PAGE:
Demystifying The Issues Around Sustainable & Natural Skincare
Yaso Shan is a registered member of the College of Practitioners of Phytotherapy (CPP). A leading UK professional body for qualified and practising members of western herbal medicine. Yaso began her career as a Lecturer in the Health Sciences, specialising in the biomedical sciences, physiology, pathology, infection and the principles governing conventional medical treatments. She has created her own range of sustainable skincare Centella using her specialist knowledge and experience of herbs and plants.
She has written the article below to help consumers demystify the issues surrounding natural and environmentally friendly toiletries and cosmetics…
With the effects of climate change being felt all over the world there is a real threat of devastating impacts on natural habitats and wildlife. Being close to the benefits of harnessing plant ingredients, perhaps botanical and natural skincare manufacturers and formulators have faced these threats and confronted the problems much sooner than most.This has perhaps given the industry the much-needed time to consider the way ahead and to implement strategies to mitigate the potential loss of natural and organic ingredients that appear to be increasing in number by the day.
With the recent popularity of natural skincare, the rise in veganism and plant-based products, the demand has never been greater. However, with this comes a concern for the environment although other industries should share the burden of being a responsible manufacturer given than 1 in 5 plant species are at risk of extinction. The three biggest factors threatening plant species are:
- deforestation of habitats (31%)
- deforestation of timber (21%)
- construction of buildings and infrastructure (13%)
It is, after all in the interests of these companies to be mindful of ensuring sustainability and protecting our most valuable ecosystems so that we can continue to enjoy the planets bounty for many more years to come. So how can we ensure this?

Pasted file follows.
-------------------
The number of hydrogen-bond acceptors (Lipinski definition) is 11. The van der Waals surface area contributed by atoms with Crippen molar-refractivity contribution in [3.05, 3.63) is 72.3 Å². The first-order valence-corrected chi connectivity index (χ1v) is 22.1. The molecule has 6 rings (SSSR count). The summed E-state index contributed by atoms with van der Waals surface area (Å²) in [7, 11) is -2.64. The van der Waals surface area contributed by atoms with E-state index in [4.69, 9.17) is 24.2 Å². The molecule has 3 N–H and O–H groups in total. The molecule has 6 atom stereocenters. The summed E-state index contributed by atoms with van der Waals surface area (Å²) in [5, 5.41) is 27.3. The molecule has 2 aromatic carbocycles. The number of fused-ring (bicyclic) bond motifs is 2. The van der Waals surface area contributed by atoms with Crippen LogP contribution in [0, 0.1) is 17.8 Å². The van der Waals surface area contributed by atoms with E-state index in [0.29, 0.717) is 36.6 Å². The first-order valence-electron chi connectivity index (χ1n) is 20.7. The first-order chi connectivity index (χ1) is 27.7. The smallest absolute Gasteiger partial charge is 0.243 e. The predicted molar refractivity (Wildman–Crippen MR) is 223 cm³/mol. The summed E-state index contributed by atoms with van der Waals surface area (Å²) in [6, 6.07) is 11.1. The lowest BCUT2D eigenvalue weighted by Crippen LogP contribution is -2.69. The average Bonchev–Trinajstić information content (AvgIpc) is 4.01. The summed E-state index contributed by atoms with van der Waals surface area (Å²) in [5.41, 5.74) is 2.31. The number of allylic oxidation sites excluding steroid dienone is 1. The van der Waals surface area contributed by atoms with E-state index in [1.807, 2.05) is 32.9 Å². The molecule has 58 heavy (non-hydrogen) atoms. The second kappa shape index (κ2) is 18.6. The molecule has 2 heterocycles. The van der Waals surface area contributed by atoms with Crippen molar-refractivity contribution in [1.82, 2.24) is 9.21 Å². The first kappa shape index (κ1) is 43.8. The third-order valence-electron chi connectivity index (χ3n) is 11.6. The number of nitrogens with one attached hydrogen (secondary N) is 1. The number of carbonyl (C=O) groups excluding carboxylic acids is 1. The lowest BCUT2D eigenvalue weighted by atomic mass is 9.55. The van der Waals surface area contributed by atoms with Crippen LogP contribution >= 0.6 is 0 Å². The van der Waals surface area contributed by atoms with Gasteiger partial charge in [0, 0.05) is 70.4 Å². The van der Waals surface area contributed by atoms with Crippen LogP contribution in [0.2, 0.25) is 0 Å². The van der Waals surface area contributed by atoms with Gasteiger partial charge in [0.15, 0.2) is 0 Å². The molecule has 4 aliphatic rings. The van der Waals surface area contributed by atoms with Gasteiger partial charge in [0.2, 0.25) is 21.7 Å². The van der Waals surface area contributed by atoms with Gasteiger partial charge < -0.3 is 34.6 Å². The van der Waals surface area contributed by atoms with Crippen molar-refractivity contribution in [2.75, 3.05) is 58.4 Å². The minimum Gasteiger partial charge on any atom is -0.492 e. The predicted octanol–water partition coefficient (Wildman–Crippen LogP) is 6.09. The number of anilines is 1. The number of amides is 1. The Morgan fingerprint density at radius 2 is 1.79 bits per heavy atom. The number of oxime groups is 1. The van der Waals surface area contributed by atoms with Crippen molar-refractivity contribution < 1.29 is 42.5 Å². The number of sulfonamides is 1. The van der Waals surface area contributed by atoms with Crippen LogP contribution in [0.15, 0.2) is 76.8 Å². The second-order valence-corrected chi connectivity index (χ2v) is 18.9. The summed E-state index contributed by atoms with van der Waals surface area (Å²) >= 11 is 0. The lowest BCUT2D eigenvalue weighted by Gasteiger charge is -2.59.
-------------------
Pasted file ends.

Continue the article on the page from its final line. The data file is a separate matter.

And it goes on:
If both manufacturers and consumers want to enjoy making and using plant-based products, then a sustainable system must be established. This includes the supply of ingredients from source so all parts of that sustainable system must flourish in order to continue.
It is imperative therefore to promote biodiversity because at the heart of sustainability is the basis of stable and functioning ecosystems that ensure their ability to provide the economy and society with essential goods and services.
Many toiletry and make up products contain natural ingredients which are derived from plants and animals. Biodiversity is a rich source for inspiration and innovation in the development of new active ingredients. Among these are essential oils, pigments, surfactants and other substances of biological origin with useful properties in skincare products.
Rising consumer demand for natural ingredients and sustainable cosmetic products mean that biodiversity is increasingly becoming a strategic issue for the cosmetics industry. The most significant direct and indirect negative effects on biodiversity are generally related to the cultivation or collection of biological raw materials and sustainable companies are very much engaged in the protection of biodiversity.
The main environmental impacts are the (indirect) land usage for production, the destruction of natural habitats and ecosystems, pollution through the use of pesticides and fertilisers and cultivation methods which cause erosion.
It is tempting to feel virtuous about purchasing products made with natural skincare ingredients but whilst there are opportunities for stories to be told about ethical shopping or together with product and brand advertisement which can raise the awareness of consumers to biodiversity, it is important not to equate the use of natural ingredients with the protection of biodiversity.
The trade in wild plants especially the value of medicinal and aromatic plants (MAP) has undoubtedly increased significantly (approx. 3-fold in 20 years) but traditional harvesting practices are being replaced by less sustainable alternatives. However it’s not just the cosmetics and natural skincare industries that utilise these valuable resources; the use of wild plants is common in many household products including herbal remedies, food and drink, health supplements and even furniture.